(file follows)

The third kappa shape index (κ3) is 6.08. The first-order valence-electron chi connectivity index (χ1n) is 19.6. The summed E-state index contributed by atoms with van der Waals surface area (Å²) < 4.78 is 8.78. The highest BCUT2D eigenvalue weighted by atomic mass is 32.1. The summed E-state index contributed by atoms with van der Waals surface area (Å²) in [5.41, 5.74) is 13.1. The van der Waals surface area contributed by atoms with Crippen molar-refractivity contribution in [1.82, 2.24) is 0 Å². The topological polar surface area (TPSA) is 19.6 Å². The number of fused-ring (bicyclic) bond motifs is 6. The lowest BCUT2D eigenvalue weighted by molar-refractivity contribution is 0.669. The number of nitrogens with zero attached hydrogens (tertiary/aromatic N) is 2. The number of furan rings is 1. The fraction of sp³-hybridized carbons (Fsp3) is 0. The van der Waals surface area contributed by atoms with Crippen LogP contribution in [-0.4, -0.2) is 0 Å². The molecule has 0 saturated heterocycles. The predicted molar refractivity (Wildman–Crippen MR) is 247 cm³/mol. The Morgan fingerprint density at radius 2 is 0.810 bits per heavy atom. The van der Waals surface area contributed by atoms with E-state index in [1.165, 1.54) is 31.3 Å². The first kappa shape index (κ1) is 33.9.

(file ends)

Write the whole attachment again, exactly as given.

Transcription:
The third kappa shape index (κ3) is 6.08. The first-order valence-electron chi connectivity index (χ1n) is 19.6. The summed E-state index contributed by atoms with van der Waals surface area (Å²) < 4.78 is 8.78. The highest BCUT2D eigenvalue weighted by atomic mass is 32.1. The summed E-state index contributed by atoms with van der Waals surface area (Å²) in [5.41, 5.74) is 13.1. The van der Waals surface area contributed by atoms with Crippen molar-refractivity contribution in [1.82, 2.24) is 0 Å². The topological polar surface area (TPSA) is 19.6 Å². The number of fused-ring (bicyclic) bond motifs is 6. The lowest BCUT2D eigenvalue weighted by molar-refractivity contribution is 0.669. The number of nitrogens with zero attached hydrogens (tertiary/aromatic N) is 2. The number of furan rings is 1. The fraction of sp³-hybridized carbons (Fsp3) is 0. The van der Waals surface area contributed by atoms with Crippen LogP contribution in [-0.4, -0.2) is 0 Å². The molecule has 0 saturated heterocycles. The predicted molar refractivity (Wildman–Crippen MR) is 247 cm³/mol. The Morgan fingerprint density at radius 2 is 0.810 bits per heavy atom. The van der Waals surface area contributed by atoms with E-state index in [1.165, 1.54) is 31.3 Å². The first kappa shape index (κ1) is 33.9.